Books: Jay Asher's Thirteen Reasons Why, Simon Winchester's The Professor and the Madman, and Elizabeth Gilbert's Eat, Pray, Love
Thirteen Reasons Why by Jay AsherImagine getting a shoebox in the mail, a shoebox full of cassette tapes sent from a school friend who has just committed suicide. In this story, the tapes have been sent to the 13 people who are the reasons behind why she killed herself. Clay Jensen is appalled to be one of the recipients of these tapes. He listens to them in a state of shock as unknown events are revealed to him, all tied together in one way or another. This book makes the point that even things that don't seem like a big deal, can become a big deal, and can be overwhelming, if there are enough of them all strung together. Asher’s debut novel is well written, a quick read – but the subject matter will stick with you for a while.
The Professor and the Madman: A Tale of Murder, Insanity, and the Making of the Oxford English Dictionary by Simon Winchester
If you like etymology and lexicography, then this is the book for you. Turns out that one of the major contributors to the OED was a murderer, locked up in an asylum for over 30 years. While this book makes fun of the pedantic language of the era when the OED was written, the author primarily uses the same tone. It does provide an interesting glimpse into the way this renowned work was created. It certainly made me stop to think about compilation in a new light.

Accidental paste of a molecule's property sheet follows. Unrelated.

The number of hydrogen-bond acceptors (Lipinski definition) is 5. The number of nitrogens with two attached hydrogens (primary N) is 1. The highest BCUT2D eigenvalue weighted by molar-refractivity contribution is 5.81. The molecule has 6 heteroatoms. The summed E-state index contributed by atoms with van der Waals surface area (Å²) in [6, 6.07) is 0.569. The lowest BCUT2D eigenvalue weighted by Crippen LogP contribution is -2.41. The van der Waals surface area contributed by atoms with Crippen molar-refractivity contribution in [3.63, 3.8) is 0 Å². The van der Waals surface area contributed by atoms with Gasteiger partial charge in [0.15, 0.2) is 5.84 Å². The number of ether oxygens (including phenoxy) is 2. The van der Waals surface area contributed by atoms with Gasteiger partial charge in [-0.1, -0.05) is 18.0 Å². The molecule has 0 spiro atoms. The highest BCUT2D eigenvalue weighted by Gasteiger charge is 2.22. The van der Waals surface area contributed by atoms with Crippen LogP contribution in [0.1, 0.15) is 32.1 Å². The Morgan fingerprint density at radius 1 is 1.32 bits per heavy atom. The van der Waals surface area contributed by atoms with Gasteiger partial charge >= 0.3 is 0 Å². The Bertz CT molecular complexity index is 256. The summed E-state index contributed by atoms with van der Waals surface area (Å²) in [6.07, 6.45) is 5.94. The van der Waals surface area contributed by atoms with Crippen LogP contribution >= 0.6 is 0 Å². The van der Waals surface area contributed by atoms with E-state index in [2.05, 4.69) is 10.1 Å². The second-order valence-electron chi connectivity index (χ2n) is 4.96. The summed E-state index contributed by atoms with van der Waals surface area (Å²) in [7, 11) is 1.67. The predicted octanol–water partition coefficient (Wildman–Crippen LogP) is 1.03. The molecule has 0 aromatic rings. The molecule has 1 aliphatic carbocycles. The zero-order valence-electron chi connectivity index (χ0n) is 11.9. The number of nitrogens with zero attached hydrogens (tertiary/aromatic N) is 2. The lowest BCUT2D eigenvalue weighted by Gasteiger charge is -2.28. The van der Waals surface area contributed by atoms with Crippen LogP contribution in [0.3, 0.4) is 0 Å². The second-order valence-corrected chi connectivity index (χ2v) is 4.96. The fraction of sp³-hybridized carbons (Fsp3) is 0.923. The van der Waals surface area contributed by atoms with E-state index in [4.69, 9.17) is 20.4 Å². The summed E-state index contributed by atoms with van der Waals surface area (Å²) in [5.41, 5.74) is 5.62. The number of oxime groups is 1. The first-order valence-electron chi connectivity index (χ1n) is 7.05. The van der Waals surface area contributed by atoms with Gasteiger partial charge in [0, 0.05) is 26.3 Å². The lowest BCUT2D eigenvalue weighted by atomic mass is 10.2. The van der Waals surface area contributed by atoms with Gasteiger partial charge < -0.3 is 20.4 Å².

Eat, Pray, Love by Elizabeth Gilbert
I tend to read fiction, and a lot of fantasy fiction at that, so it was a stretch for me to pick up this book. However, I was at a bookstore in Berlin and my English language choices were fairly limited. In addition, my aunt had recommended it, so I picked it up. Although I have heard some disparaging remarks made about it, I enjoyed it. Gilbert spends a year in 3 different countries (Italy, India and Indonesia) in an attempt to re-order her life after a bitter and prolonged divorce. In a journey that is mostly spiritual, but not overly religious and pious, Elizabeth is able to come to terms with a number of important self-reflective issues. There were various things she said that I could relate to – some as mundane as the joy of eating gelato and some as deep as how one needs to be content with oneself before being able to bring that into a relationship situation as well. I found it to be a quick read in some ways, especially as she describes her travels and the places she visits, but one to be re-read and contemplated for more reflective, life-issue ideas.